Flappy Bird was developed by dotGears and released in 2013 on Android and iOS. Five years later, the game is as elegant as it is socially prescriptive. An overnight smash hit, the titular Flappy Bird flaps up and down as it progresses through an obstacle course of pipes. Each tap on your touchscreen jolts your Flappy Bird up with some wonderfully wonky arcade physics. Time its descent perfectly and give it another tap to gear up for the next challenge once the obstacle is cleared.
The single-player mobile arcade game acted as a sort of foreshadowing to the modern day phenomenon of Fortnite, bringing in the era of gaming that has become as social as it is antisocial: the hours of painstaking deliberation giving way to the flash of gratitude when you can count yourself as better than your friends. Here lies the simplicity and elegance of Flappy Bird. While it is grounded in minimalism, it truly gains its wings when coupled with competition against peers.
Unfortunately, this incubator of competitive rivalry has roots in legitimate issues. Dong Nguyen, the creator of the game, seemed to realize the sort of evil that he was introducing to the world. After seeing the addictiveness of the game, Nguyen felt an insurmountable wall of guilt rising up at creating an app that he perceived to be morally reprehensible. Thus, as soon as it rose, Flappy Bird fell.
Plenty of games have risen to try to replicate the magic that Flappy Bird once commanded, but none of them have gained the same sort of relevance. However, this was one of the first smash hits of the social media era. It cemented its status alongside such giants such as Angry Birds and Doodle Jump, but the fall is always easier to document than the rise. Here lies the singular allure of Flappy Bird. Like Icarus, Flappy Bird flew too close to the sun in its own arrogance and was not able to withstand the spotlight. Flappy Bird lived fast and died young, but that sort of martyrdom is what the American public loves.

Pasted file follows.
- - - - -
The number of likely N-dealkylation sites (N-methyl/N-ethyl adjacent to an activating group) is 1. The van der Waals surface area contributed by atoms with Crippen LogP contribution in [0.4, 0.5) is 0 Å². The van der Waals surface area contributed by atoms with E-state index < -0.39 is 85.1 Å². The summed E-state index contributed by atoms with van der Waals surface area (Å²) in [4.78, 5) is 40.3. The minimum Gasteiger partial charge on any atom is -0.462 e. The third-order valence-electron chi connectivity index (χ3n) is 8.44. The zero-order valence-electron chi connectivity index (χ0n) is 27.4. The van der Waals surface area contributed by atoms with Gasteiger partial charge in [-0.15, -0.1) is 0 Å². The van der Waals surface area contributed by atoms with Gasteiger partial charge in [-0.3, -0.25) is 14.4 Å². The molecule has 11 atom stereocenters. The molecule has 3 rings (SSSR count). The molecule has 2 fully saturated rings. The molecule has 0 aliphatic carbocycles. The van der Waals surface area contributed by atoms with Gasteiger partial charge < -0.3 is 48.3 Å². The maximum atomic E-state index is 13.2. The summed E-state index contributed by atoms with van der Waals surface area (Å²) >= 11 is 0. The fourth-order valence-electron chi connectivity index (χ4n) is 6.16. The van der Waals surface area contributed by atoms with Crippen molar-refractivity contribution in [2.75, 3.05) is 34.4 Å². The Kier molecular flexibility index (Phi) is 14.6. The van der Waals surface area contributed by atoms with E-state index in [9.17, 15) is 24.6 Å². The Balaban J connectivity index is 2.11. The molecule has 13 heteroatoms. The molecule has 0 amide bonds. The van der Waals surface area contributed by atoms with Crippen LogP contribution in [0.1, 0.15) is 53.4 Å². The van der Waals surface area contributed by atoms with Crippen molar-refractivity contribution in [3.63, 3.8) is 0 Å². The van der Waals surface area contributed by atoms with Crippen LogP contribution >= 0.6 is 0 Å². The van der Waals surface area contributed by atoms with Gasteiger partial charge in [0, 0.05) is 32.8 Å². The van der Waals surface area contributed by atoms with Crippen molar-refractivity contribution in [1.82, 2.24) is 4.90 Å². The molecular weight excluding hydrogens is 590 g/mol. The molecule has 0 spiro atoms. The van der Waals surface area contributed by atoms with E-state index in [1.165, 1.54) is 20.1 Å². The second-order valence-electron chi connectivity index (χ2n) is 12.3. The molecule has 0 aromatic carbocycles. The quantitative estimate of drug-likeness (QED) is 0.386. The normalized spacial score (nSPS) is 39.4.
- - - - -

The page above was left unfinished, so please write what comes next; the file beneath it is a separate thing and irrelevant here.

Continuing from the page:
While I was unable to review Flappy Bird through the original app, I did use one of the many doppelgangers available on the App Store to get another dose of the one-tap-wonder. It gave me a few minutes of nostalgia, followed by a couple more of competing with my friends to see who could best harken back to their old days to conjure up the best score. It was fun while it lasted, but the novelty of the game has largely departed from when I originally played it.
There is still a sort of chic satisfaction to be had in the game, but it doesn’t have nearly the staying power that it once did. Why is that? I think it must have to do with the lack of social relevance that the game now commands. Without the proper network to bring the game alive, it served no purpose after I received my initial rush of dopamine. Alas, my high score of 18 was nowhere close to what it was when I poured countless minutes into honing my skills, but playing the game still conjured up splendid memories of old.